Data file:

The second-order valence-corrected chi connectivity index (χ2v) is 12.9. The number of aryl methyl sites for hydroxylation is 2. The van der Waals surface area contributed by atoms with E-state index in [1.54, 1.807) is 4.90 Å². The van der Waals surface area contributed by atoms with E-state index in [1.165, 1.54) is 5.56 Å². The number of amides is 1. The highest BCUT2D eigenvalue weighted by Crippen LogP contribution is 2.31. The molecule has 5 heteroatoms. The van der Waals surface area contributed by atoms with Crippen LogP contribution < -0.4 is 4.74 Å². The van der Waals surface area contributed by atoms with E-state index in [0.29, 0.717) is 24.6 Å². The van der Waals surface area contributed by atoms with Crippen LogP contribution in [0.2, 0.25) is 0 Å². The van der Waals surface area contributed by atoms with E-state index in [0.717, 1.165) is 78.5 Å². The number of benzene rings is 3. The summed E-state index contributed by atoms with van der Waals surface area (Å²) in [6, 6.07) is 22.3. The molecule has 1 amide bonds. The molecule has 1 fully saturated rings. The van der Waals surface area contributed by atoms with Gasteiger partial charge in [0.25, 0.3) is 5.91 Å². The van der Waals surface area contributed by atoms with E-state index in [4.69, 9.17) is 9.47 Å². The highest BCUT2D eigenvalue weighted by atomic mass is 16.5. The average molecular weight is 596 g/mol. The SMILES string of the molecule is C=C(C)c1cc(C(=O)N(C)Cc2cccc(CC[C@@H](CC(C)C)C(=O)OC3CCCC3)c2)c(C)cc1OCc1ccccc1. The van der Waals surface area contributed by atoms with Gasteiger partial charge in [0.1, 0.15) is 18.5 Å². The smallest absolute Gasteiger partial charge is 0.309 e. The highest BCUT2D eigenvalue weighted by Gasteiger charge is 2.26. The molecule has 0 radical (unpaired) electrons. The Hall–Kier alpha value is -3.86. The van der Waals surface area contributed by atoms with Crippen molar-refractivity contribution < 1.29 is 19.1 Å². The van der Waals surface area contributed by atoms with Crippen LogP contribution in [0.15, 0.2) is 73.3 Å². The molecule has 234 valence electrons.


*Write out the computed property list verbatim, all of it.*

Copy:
The second-order valence-corrected chi connectivity index (χ2v) is 12.9. The number of aryl methyl sites for hydroxylation is 2. The van der Waals surface area contributed by atoms with E-state index in [1.54, 1.807) is 4.90 Å². The van der Waals surface area contributed by atoms with E-state index in [1.165, 1.54) is 5.56 Å². The number of amides is 1. The highest BCUT2D eigenvalue weighted by Crippen LogP contribution is 2.31. The molecule has 5 heteroatoms. The van der Waals surface area contributed by atoms with Crippen LogP contribution < -0.4 is 4.74 Å². The van der Waals surface area contributed by atoms with E-state index in [0.29, 0.717) is 24.6 Å². The van der Waals surface area contributed by atoms with Crippen LogP contribution in [0.2, 0.25) is 0 Å². The van der Waals surface area contributed by atoms with E-state index in [0.717, 1.165) is 78.5 Å². The number of benzene rings is 3. The summed E-state index contributed by atoms with van der Waals surface area (Å²) in [6, 6.07) is 22.3. The molecule has 1 amide bonds. The molecule has 1 fully saturated rings. The van der Waals surface area contributed by atoms with Gasteiger partial charge in [0.25, 0.3) is 5.91 Å². The van der Waals surface area contributed by atoms with E-state index in [4.69, 9.17) is 9.47 Å². The highest BCUT2D eigenvalue weighted by atomic mass is 16.5. The average molecular weight is 596 g/mol. The SMILES string of the molecule is C=C(C)c1cc(C(=O)N(C)Cc2cccc(CC[C@@H](CC(C)C)C(=O)OC3CCCC3)c2)c(C)cc1OCc1ccccc1. The van der Waals surface area contributed by atoms with Gasteiger partial charge in [0.1, 0.15) is 18.5 Å². The smallest absolute Gasteiger partial charge is 0.309 e. The highest BCUT2D eigenvalue weighted by Gasteiger charge is 2.26. The molecule has 0 radical (unpaired) electrons. The Hall–Kier alpha value is -3.86. The van der Waals surface area contributed by atoms with Crippen molar-refractivity contribution < 1.29 is 19.1 Å². The van der Waals surface area contributed by atoms with Crippen LogP contribution in [0.15, 0.2) is 73.3 Å². The molecule has 234 valence electrons.